Shaw River in talks with potential suitors
Shaw River Manganese, developer of the Otjozondu manganese project near Otjo say it is in talks with potential investors interested in jointly developing the project.
In an interview with the Economist, Shaw River Country Manager Braam Jankowitz said the company is in talks with unnamed investors from Australia, the United Kingdom and southern Africa who are interested in the project.
Jankowitz’s comment comes at a time when minority shareholder in the Otjo project, Oreport saw its stake reduce from 16% to 12.8% after the South African-based company elected not to fund its share of the project costs Oreport’s shareholding in the project is expected to be further diluted as the project progresses towards production.
Currently, Otjozondu Holdings, a wholly-owned subsidiary of the Australian manganese focused mineral exploration company, owns an 87.2% stake in the Otjozondu Manganese Project located 150km north-east of Windhoek.
Jankowitz told the Economist: “In the recent past we have met with a couple of investors especially at Indaba (Mining Indaba) and elsewhere and the guys in Perth are busy at the moment working through the different scenarios to see which is the most suitable investor they would pick. As soon as that study is completed we will go forward with our plans for this year.”
Shaw River is also in talks with some of the local role players who are expected to own a stake in the project. Jankowitz, however, said determination of the stake which will be given to local companies is subject to the outcome of talks with the international investors. Nevertheless, he envisages a “win win situation” for Shaw River and the local role players.
“So we have gone on that route already talking to people, but obviously it is much easier once we have all financing in place, we are in production or we are busy building the plant, then it is much easier to bring those guys in,” Jankowitz said.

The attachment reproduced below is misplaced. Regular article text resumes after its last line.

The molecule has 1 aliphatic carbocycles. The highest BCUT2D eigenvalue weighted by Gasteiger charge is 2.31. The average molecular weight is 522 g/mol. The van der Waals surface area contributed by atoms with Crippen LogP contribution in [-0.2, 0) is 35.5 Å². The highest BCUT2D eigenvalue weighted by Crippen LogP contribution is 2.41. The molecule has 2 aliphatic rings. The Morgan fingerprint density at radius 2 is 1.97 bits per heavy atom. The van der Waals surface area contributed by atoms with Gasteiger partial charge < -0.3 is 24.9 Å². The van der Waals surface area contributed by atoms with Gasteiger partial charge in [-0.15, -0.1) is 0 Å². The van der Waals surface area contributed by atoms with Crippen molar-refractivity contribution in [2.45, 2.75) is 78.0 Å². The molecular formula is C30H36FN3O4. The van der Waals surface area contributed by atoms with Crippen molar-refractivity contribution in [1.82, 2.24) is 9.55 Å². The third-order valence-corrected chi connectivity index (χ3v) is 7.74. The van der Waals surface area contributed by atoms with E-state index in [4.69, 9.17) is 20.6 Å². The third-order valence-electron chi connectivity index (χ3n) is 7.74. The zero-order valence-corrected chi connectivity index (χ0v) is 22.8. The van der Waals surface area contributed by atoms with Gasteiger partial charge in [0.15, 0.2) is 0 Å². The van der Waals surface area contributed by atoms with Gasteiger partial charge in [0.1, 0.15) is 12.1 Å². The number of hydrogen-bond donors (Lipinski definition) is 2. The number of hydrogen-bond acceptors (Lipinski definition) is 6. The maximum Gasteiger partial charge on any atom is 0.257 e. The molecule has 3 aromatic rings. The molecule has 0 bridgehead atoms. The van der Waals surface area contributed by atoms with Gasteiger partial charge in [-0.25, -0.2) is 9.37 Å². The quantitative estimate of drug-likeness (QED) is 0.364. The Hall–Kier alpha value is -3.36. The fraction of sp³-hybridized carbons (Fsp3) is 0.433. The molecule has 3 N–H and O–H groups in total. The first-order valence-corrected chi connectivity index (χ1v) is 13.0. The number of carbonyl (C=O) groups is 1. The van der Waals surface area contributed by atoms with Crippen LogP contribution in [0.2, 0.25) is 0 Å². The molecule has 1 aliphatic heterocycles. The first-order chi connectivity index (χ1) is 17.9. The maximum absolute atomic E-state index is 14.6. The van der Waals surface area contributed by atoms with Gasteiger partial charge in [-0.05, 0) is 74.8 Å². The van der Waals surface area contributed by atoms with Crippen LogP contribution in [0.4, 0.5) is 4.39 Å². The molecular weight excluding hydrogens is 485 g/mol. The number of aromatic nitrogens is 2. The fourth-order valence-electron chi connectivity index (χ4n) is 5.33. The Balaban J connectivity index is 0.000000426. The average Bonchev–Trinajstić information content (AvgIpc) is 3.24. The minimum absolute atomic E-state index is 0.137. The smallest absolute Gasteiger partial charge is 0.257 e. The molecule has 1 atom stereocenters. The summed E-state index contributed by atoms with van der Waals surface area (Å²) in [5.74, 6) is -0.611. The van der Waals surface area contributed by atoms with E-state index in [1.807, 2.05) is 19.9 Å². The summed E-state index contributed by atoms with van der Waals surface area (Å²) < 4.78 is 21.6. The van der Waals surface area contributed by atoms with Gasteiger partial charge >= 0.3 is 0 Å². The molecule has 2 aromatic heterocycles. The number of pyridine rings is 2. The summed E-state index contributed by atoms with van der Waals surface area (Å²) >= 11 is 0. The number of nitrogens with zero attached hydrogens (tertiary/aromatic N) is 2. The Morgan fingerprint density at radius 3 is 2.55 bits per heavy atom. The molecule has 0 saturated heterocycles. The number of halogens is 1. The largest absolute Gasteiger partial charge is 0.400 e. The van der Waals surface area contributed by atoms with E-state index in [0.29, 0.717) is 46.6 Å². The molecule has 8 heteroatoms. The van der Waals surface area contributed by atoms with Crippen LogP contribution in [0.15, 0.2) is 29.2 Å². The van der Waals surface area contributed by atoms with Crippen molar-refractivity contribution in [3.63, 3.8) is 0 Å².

Shaw River and its local subsidiary were recently pleased after the Ministry of Mines and Energy decided to withdraw its notice to cancel the company’s mining licence. In October 2013, Shaw River received a notice from the mines ministry which stated that the company may be in breach of its mining license conditions and that the company had until 31 December 2013 to make submissions to the ministry, including how the company intended to remedy any such breaches.
As part of the company’s submissions to the ministry Jankowitz said they had mentioned that they will only look at local mining contractors to mine on their behalf. He said the whole business plan is very much based on a contracting model at this stage and three local companies have already been shortlisted for contract mining.
But pressed to further explain the details, Jankowitz said: “I think it will be unwise at this stage because none of the deals have been finalised. I think it would be a bit premature to say we are talking to company A in terms of shareholding, we are talking to company B in terms of mining.”
Currently the company is delineating a specific area where mining will take place. This process is expected to be completed by the end of this month or early April and start up production have been scheduled for later this year. Manganese from the Otjo project will be shipped to China, but there are also plans to market the manganese in other countries such as India and the Phillipines. Otjozondu Holdings employs between 35 to 40 people, including workers at the company’s head office in Windhoek. The number is expected to double once the mining is up and running.